Staffing Levels

As in the rest of law enforcement, SWAT teams are usually at minimum staffing—only enough personnel to handle a "normal" situation. Lengthy sustained and or extraordinary situations are labor intensive and require far more manpower than normal.

Oftentimes, SWAT situations last for many hours, and sometimes even for days. Such extended situations require regular rotation of personnel in order to prevent fatigue and ensure effective coverage at all times.

Extraordinary SWAT situations include active shooters, multiple suspects, area search manhunts, multiple or simultaneous incidents (especially search warrants), disturbances and riots, and natural and manmade disasters.

A prime example of an extraordinary SWAT situation was the May 9, 2003 active shooter hostage situation in Cleveland, Ohio's Case Western Reserve University. The first responding university officers exchanged gunfire with the suspect. Responding city police established a perimeter and crowd control around the behemoth building—which they maintained throughout the incident.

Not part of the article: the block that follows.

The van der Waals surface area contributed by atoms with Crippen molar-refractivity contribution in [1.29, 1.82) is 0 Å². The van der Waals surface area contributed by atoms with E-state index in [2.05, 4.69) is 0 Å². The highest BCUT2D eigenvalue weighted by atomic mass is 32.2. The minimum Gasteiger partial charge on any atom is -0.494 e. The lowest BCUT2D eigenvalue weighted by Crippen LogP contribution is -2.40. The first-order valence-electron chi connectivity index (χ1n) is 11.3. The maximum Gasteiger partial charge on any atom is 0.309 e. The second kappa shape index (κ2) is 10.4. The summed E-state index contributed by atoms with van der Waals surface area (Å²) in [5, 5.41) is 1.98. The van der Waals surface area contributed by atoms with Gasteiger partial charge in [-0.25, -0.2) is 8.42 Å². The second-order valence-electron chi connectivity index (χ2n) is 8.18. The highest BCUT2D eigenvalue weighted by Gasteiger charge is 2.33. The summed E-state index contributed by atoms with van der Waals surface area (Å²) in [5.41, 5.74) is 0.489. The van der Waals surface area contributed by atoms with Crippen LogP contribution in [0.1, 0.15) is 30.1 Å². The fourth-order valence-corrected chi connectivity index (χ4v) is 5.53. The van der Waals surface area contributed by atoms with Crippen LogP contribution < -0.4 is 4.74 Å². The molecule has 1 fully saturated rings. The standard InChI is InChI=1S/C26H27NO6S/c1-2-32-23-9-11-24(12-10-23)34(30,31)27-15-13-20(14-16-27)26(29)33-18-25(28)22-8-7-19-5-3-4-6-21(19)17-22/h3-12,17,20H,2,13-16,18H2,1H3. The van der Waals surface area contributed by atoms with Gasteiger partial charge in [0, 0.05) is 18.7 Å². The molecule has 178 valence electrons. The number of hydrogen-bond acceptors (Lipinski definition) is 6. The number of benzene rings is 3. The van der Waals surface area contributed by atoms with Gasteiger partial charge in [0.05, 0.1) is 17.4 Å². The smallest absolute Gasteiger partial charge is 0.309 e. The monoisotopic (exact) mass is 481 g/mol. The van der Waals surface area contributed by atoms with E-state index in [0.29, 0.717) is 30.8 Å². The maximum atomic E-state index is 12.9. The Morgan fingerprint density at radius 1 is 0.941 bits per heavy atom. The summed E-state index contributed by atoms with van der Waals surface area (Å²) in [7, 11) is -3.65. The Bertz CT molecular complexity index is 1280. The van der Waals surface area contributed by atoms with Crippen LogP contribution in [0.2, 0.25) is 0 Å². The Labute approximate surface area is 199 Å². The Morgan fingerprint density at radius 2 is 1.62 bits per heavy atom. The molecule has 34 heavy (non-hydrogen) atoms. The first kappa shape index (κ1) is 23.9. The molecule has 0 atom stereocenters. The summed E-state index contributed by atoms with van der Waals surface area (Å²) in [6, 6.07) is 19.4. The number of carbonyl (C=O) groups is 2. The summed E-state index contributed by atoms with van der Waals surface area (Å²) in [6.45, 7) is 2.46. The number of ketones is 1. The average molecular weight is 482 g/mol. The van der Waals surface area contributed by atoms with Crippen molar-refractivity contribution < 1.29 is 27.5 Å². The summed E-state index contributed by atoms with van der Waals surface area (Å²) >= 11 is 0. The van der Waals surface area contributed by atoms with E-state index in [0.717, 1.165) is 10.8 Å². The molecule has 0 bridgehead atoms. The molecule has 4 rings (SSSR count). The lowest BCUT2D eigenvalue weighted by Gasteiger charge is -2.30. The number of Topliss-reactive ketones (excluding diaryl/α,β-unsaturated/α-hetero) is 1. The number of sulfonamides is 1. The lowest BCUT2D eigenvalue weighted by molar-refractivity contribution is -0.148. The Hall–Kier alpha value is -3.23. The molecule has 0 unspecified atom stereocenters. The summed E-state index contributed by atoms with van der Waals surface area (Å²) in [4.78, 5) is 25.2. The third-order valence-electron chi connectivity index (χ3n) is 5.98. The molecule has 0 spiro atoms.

Cleveland Police SWAT arrived and deployed within minutes and engaged the heavily armed suspect in a "cat and mouse" running gun battle lasting seven hours before they finally wounded and apprehended the suspect.

Due to the size of the building and the magnitude of the situation, Cleveland PD SWAT called for mutual aid from SWAT teams from Cuyahoga County Sheriff's Department, the FBI, and nearby Euclid PD. The combined 75 SWAT officers were needed to search and secure the building, rescuing and evacuating nearly 100 innocent, trapped persons from harm.

There are a few SWAT teams in the U.S. with enough personnel to handle sustained or extraordinary situations. The vast majority must rely on mutual aid and or non-SWAT "trained" patrol personnel to augment SWAT.

Health Issues

During their "busy season," heavily in demand SWAT teams often get very little or no break in between calls. Cumulative fatigue combined with summer heat, especially wearing 50+ pounds of SWAT gear, can drain even the fittest SWAT personnel.

SWAT medics are instrumental in ensuring that SWAT personnel remain at optimum physical alertness. Medics do so by watching for, and treating, any signs of physical distress. Medics also ensure team personnel are properly hydrated and rotated to maintain optimum alertness levels.

While summer is a challenging time for law enforcement, and for SWAT especially, it's also a time when LE and SWAT teams tighten ranks as a team to get the job done. That's because we know every second counts, lives are on the line, and we're duty bound to uphold our sworn oath to "protect and serve."

Somehow, someway, we manage to do the job each and every summer—and this summer will be no exception.